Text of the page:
In a beautiful location above the Rizzanèse Valley in the fertile Sartenais region, Sartène prides itself on being the "most Corsican" of Corsica's old cities. This quintessential Corsican town is known as a "Ville d'Art et d'Histoire" (City of Art and History) and has a history dating back to the Middle Ages. The old town is entered through an arched medieval gateway, and remains of the 15th-century ramparts are still visible. Must-see attractions include the Eglise Santa-Maria-Assunta, the Town Hall (housed in the former Palais des Gouverneurs Génois), and the Musée de la Préhistoire (Museum of Prehistory). Every year in May, the town of Sartène celebrates the Carnival of Corsica. This four-day festival includes Corsican music concerts in theaters and in the streets, local markets, and nighttime shopping. Sartène also hosts an annual religious procession on Good Friday called the "Catenacciu," which is one of the oldest and most famous religious traditions in Corsica. The Catenacciu is a procession that reenacts the events of the Passion of Christ. One of the "Penitents" carries a heavy cross and a chain, and the procession lasts for around three hours. This event attracts many pilgrims from all over Corsica.
 
Beaches near Porto Vecchio
Some of Corsica's most popular beaches are around Porto Vecchio, the port town on a lovely bay. The town was established by the Genoese and still has remains of the protective walls and an 18th-century citadel. Most tourists come to Porto Vecchio to enjoy an escape to nature at one of the beautiful sandy beaches nearby. The most famous beach is the Plage de Palombaggia, renowned for its wide sandy shore and calm crystal-clear waters. Another excellent beach is the Plage de Santa Giulia with fine white sand and turquoise blue waters. Both of these beaches are in lagoons, which provides a protected environment that is ideal for swimming.
 
Castagniccia Region
About 20 kilometers south of Bastia is the hilly region of Castagniccia, which takes its name from the chestnut trees that grow abundantly here. The traditional stone-roofed houses all have chestnut-drying rooms. This peaceful area of dense forests is dotted with quaint hilltop villages, small hamlets, and magnificent churches. Many of the churches, such as Saint-Pierre and Saint-Paul in Piedicroce and Notre-Dame-du Mont Carmel in Stoppia Nova, have beautiful ornate interiors and are listed as historic monuments. The Alesani convent is also worth visiting. The main town in Castagniccia is Piedicroce d'Orezza, which is a good place to begin a climb of Monte San-Pietro. The climb takes about two and a half hours.
 
Désert des Agriates
The Désert des Agriates is a vast protected wilderness of 15,000 hectares with a diversity of landscapes. The micro-regions include shrub lands and rugged coastline; the arid landscape extends to agricultural plains and cream-colored sandy shores. There are also some meadows and fields used for herding animals. Many tourists visit the Désert des Agriates because of the pristine sandy beaches. Two favorite beaches are the Plage de Lotu and the Plage de Saleccia, which are prized for their soft white sand and transparent water-perfect for sunbathing and swimming. Other picturesque beaches are the Plage de l'Ostriconi and the Plage de Malfalcu. The scenery here is wild and beautiful. Hiking, nature walks, and fishing are also popular activities in the area.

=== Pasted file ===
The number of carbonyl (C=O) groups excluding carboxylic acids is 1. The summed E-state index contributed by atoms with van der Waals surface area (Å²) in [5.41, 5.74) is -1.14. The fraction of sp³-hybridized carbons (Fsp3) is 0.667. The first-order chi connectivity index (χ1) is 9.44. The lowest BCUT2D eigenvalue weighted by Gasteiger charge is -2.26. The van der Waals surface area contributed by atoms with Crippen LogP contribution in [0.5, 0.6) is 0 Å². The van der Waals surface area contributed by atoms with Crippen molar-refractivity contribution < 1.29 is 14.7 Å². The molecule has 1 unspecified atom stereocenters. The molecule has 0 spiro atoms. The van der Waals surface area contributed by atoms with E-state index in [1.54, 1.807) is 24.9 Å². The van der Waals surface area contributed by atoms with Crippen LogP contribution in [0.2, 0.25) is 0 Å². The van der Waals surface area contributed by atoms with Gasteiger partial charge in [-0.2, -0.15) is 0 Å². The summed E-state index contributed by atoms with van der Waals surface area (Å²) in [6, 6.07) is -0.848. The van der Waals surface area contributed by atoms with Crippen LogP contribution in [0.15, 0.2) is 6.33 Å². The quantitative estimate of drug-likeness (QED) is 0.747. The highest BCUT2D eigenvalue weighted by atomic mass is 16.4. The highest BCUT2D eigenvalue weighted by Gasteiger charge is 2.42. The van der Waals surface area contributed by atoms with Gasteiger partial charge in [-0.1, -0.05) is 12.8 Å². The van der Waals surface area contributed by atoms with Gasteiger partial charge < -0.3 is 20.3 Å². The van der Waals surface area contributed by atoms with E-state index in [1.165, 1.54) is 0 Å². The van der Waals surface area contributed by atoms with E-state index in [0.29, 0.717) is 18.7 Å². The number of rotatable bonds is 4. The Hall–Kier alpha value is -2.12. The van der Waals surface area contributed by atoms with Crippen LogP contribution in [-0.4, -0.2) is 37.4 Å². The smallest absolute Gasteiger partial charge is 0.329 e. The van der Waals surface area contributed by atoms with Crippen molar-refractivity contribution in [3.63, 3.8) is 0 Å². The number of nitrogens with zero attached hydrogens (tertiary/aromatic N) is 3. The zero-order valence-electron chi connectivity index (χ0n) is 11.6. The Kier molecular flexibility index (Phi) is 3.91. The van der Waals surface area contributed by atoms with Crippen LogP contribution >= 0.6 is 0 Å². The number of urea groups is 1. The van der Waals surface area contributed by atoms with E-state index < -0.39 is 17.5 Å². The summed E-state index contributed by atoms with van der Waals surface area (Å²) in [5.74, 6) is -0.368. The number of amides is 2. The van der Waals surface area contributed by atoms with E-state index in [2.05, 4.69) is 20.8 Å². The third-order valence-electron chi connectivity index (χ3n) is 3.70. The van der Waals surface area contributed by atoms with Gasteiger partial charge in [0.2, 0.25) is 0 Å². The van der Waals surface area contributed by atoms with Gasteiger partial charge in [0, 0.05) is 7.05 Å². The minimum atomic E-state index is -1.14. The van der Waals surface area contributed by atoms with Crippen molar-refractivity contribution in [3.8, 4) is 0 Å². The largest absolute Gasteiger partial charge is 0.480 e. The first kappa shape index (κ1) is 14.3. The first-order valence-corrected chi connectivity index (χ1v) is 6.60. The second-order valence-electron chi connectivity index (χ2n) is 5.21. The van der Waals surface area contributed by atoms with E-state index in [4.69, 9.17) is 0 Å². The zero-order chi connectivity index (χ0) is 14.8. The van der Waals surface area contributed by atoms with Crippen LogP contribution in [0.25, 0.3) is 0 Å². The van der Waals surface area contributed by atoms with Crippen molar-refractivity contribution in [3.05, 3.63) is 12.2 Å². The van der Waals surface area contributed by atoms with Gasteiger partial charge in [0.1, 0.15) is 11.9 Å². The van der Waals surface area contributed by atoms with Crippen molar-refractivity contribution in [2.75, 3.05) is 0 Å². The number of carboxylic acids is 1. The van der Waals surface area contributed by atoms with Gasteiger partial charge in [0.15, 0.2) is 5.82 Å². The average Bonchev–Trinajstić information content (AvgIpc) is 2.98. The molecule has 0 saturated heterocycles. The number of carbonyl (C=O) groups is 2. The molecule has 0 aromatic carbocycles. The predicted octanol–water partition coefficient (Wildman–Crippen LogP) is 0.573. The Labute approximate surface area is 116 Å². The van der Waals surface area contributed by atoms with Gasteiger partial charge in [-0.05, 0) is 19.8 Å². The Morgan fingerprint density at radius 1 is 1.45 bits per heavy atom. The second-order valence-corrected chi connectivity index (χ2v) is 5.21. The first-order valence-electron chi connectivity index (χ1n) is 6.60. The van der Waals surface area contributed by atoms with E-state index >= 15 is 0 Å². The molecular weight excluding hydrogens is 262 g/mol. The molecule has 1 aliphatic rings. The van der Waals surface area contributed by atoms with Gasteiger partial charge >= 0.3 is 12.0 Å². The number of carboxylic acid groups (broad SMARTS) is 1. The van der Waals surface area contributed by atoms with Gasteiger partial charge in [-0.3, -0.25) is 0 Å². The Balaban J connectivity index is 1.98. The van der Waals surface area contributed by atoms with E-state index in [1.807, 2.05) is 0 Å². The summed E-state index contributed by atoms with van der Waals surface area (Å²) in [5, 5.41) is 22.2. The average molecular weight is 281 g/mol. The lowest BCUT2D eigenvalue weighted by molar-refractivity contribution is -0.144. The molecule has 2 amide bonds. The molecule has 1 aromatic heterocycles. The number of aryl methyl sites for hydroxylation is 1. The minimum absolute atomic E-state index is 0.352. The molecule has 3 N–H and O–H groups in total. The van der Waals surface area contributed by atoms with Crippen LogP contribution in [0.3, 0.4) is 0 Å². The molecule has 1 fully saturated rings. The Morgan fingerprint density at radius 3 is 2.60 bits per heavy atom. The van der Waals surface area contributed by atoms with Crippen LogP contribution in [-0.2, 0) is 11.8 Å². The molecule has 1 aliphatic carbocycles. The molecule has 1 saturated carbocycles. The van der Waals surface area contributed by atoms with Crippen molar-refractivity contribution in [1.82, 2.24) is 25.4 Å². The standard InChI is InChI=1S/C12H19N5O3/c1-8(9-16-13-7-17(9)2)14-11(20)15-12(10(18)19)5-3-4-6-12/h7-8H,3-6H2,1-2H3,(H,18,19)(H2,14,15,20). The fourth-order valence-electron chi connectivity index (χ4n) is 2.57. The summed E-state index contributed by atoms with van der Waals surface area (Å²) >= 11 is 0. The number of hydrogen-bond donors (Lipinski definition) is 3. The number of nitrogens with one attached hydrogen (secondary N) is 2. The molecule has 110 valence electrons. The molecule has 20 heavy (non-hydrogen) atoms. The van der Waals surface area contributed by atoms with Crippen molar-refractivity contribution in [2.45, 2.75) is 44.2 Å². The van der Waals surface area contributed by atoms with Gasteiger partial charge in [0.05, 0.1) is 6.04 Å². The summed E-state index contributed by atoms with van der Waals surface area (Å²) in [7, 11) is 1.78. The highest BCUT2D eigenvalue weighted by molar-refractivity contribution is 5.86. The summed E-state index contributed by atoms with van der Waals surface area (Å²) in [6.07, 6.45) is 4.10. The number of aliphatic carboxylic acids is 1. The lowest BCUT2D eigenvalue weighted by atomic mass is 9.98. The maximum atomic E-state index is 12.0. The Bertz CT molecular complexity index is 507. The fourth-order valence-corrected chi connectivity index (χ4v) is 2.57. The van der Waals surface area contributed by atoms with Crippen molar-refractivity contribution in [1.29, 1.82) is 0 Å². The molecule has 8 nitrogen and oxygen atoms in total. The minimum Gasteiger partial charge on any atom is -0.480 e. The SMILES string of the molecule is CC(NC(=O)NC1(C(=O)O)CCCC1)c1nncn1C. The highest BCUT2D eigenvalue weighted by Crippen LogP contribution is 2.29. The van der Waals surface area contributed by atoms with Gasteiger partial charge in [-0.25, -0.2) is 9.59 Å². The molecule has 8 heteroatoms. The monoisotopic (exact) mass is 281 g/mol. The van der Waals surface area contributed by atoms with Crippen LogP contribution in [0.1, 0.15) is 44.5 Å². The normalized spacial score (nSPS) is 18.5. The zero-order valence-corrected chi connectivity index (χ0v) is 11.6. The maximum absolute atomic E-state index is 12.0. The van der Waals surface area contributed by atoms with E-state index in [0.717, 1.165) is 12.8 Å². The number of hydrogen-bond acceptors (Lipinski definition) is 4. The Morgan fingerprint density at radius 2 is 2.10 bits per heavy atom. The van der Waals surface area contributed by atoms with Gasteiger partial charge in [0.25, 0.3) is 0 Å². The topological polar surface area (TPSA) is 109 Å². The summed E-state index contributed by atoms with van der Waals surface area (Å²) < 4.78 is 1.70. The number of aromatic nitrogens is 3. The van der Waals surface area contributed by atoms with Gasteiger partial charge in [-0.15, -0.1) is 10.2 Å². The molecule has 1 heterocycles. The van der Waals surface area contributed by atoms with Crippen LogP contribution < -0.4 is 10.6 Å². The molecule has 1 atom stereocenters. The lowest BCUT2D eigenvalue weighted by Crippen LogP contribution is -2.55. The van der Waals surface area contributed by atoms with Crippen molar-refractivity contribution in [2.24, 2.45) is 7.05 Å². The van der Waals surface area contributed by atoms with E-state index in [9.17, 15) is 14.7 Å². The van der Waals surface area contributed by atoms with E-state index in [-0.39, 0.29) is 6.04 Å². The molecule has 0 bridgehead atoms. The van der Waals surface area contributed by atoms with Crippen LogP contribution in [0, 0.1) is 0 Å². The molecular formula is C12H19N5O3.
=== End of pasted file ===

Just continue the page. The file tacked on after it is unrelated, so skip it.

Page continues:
GR20 Hiking Trail
Extreme outdoor-adventure enthusiasts and advanced hikers hold this trail in high esteem. Corsica's GR20 trail traverses the island of Corsica from north to south, covering an inspiring landscape of rugged hillsides and wild gorges. The trail is considered to be the most difficult long-distance hike in Europe. Not only is the trail extremely long, the terrain is rugged, remote, and dramatic. Those who are sufficiently conditioned to attempt the hike will ultimately be rewarded with breathtaking natural scenery and exceptional panoramic views.
 
Piana
In an idyllic mountain setting, the little village of Piana definitely merits its title as one of France's "Plus Beaux Villages" (Most Beautiful Villages). The village is at the entrance to a stunning rose-colored granite "calanche" (rocky inlet); the area is designated as a UNESCO World Heritage site because the landscape is so distinctive. From its spectacular vantage point, Piana overlooks the mesmerizing blue waters of the Golfe de Porto. Wandering around at leisure allows for a delightful discovery of the old village-from its quaint narrow streets to the pleasant town square. The village has many lovely pastel-colored houses and the beautiful Church of Sainte-Marie is built in the Italian Baroque style.
 
Sant'Antonino
Perched like an eagle's nest on a picturesque hilltop, the ancient walled town of Sant'Antonino, at almost 500 meters, offers sensational views of the surrounding landscape and the sea. In the Balagne region, the historic village is designated as one of France's "Plus Beaux Villages" (Most Beautiful Villages) because of its splendid setting and charming architecture that seems to blend in with the granite rock backdrop. Sant'Antonino delights visitors with its beautiful old houses, quaint alleys, and covered passageways. From the old castle, there are exceptional panoramic views. To the north of Sant'Antonino is the 15th-century Dominican monastery of Corbara.